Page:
It should come as no surprise that Eve Mayer, CEO of the reputable Social Media Delivered, has mastered her own social media domain. With 94,000 followers and counting on Twitter, she understands the elusive art of a compelling tweet. More than that, she knows how to deliver those insights to thousands of fans and followers—not to mention companies and conference groups including Cisco, Vistage and Microsoft.
The author of Social Media for the CEO and The Social Media Business Equation has been recognized by Forbes as the fifth-most influential woman in social media, and by Webbiquity as one of the top 50 women on Twitter. #Intimidated yet? So were we. But Mayer proved herself a gracious interview subject, discussing the power of LinkedIn, how to balance work with your personal life, and the surprisingly few times she tweets a day. (Twitter addicts, take note.)
You are considered a social media phenomenon and pioneer. Was there any particular incident that made you realize the significant impact social media can have?
I first comprehended the impact of social media on a business or an organization as early as 2008. I was working for a company and we managed to clinch a big business deal worth $100,000 through LinkedIn, a business-oriented social networking service. The ease, speed and interactivity with which we could move and tick off our to-do lists was amazing, giving us a first-hand experience of what it was to leverage social media for one's business.
Have you completed any formal/professional course in social media? If not, how did you learn how to navigate the social media world?
No! I was among the first to use social media. When I started out, no one knew what its future was. But that helped me to learn, unlearn and explore so many angles of social media. I am proud to say that those raw experiences helped me write my books.
You are also termed the LinkedIn Queen. Why do you think LinkedIn is a powerful social tool?
LinkedIn is a professional-oriented social network. While companies use it for recruitment purposes, individuals can use it for networking. It is important to showcase your skills to the world, connect with peers and colleagues, and stay in the loop. Social media is the future of recruitment and networking.
Do you see PR companies getting replaced by in-house social media managers?
Good social media platforms make for good PR. However, big companies with great client interactivity invariably have to hire social media experts. Which is why many PRs are turning into social media managers.
As the CEO of a company, what are the biggest challenges you face on a day to day basis?
I often find that the company is growing beyond my ability. At such junctures, I need to step back, take a fresh stock of things and then hire the right professionals who can handle things for me. I hired Shannon Streater as president of the company and that was one of the best decisions I’ve made.
What is your average work week like?
Firstly, there is no average week. Everyday pans out differently. On some days, I am commuting between London, Rome and Paris. So the day features handling different time zones and jetlags. One day I could be talking to a big group of CEOs in upmarket New York. Another day could be like today, where I do a press interview as I drive to the local farmer’s market to pick up furniture for my home.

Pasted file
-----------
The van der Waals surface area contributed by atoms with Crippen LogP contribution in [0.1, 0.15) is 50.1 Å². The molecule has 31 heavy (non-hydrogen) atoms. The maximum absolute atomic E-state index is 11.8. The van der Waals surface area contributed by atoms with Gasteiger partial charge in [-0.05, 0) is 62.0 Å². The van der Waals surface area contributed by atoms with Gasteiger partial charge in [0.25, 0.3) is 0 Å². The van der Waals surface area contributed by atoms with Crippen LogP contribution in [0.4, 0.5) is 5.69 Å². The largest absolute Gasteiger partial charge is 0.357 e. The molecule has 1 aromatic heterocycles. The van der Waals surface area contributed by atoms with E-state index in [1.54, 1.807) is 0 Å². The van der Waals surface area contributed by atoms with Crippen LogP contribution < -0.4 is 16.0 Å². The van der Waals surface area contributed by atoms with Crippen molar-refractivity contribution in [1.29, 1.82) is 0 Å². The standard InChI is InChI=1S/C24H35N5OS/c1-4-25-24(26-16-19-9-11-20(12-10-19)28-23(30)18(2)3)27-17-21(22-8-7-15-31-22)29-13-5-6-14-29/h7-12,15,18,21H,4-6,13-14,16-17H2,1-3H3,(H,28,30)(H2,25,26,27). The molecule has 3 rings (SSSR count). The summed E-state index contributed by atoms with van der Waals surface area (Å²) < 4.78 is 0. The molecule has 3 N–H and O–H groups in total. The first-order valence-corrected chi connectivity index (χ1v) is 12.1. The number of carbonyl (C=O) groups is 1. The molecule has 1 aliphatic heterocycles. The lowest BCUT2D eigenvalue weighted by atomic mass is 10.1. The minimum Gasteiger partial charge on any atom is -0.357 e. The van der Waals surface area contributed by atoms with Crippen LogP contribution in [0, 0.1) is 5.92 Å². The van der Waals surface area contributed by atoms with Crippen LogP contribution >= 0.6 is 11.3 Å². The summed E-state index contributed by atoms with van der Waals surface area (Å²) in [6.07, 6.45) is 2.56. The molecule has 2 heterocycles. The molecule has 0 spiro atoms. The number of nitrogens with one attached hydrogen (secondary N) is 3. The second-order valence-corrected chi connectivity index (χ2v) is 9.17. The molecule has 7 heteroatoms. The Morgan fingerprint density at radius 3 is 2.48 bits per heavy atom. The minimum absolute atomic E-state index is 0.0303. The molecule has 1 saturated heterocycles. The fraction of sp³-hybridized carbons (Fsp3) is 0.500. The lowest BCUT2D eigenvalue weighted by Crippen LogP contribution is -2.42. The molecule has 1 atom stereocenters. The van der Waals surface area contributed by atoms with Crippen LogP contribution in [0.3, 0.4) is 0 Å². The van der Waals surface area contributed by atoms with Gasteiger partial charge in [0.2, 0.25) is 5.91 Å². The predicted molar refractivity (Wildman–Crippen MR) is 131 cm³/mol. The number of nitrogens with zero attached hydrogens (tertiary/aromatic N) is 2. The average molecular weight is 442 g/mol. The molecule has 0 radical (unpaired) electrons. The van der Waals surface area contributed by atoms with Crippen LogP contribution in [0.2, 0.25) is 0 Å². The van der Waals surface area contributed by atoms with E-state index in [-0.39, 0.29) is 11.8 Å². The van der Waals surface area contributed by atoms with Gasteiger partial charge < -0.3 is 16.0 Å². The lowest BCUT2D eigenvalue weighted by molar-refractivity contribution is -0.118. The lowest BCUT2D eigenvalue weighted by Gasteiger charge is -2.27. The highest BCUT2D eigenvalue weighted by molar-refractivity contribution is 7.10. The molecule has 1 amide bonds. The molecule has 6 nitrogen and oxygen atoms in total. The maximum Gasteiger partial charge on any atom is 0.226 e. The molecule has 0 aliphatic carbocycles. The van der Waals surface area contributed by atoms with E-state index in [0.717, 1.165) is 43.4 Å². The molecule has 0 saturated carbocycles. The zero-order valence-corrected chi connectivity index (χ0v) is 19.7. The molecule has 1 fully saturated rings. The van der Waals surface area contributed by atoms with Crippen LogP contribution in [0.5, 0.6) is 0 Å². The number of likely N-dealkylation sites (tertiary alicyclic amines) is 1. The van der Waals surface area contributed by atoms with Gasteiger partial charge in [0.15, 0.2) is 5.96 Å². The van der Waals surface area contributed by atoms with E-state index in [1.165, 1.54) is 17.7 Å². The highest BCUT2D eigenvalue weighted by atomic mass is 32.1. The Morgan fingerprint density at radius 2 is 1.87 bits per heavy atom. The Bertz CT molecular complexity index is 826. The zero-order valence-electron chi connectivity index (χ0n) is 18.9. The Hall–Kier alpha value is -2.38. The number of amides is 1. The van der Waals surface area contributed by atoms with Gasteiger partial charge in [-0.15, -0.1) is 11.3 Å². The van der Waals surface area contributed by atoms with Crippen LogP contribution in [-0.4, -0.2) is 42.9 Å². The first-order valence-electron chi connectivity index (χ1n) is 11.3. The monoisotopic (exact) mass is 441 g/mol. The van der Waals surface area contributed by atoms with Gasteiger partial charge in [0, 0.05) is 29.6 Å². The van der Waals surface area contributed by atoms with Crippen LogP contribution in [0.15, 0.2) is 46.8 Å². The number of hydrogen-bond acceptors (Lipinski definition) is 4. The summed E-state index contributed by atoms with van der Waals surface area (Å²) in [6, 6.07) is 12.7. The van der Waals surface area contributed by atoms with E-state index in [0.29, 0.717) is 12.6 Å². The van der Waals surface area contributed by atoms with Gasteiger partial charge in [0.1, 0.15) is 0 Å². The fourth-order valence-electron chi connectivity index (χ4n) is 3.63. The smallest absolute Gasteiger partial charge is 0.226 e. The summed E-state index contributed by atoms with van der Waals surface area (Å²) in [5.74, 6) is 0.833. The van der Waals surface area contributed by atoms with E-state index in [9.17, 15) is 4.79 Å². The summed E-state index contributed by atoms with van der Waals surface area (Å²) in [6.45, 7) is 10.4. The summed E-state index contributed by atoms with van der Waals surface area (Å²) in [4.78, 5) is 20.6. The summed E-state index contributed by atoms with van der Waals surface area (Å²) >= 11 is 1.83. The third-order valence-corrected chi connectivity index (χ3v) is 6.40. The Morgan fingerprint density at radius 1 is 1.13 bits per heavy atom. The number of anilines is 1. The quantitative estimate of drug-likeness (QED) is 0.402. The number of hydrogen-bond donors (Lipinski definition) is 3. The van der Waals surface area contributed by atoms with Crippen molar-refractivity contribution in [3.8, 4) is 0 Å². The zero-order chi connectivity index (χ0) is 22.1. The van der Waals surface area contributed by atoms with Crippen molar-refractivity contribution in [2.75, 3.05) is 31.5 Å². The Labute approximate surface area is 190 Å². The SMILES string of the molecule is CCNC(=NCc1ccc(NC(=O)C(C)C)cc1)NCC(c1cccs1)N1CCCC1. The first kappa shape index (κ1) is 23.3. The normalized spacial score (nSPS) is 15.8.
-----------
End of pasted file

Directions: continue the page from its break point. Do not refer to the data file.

What are the management mantras that you want to share with others?
Understand when you need help. Ask for it
Don’t put everyone else first and yourself last. A happy and rested you is better than a tired and cranky you.
Embrace fun in your life. That will keep you alive, young, excited. Put together, it makes you happy.
Enjoy every role of yours—girl/woman, girlfriend/wife, mother, employee. On some days, you may have to temporarily cease being a career woman and briefly switch over to becoming a doting mom. Another time, you may have to abruptly hang up on your family for an impending meeting. Neither is bad. Look at the bigger picture and ensure all roles are justifiably played.
You've written books titled Get It Girl Guide to Online Dating andSextiquette. What are two quick tips to land a great date?
First, always put up a profile picture that is less than six months old and within a six-pound difference of your weight. Any picture older than six months or lighter/heavier than six pounds amounts to cheating your prospective date. So stay honest.
For someone who has 94,000 followers on Twitter, I would think you are constantly tweeting and checking your phone as you drive, brush your teeth . . . How do you balance not getting addicted to tech while leveraging it fully?
You may surprised to hear this, but I check my tweets only twice a day. I typically get 50 to 60 tweets which I see, write back or retweet for follow-up action. I love to exploit technology, not get addicted to it.
Articles written about south Indian actress Sanjjanaa with headlines such as "Sensational Sanjjanaa" or "Sweet Sanjjanaa" are more than excellent examples of alliteration—the young, talented actress is truly sensational and sweet. When talking to her, it becomes quickly apparent that this is the rare celebrity who's managed to stay grounded in the cutthroat world of film. She also seems to still be having a good time, without succumbing to the cynicism ever-present in the industry.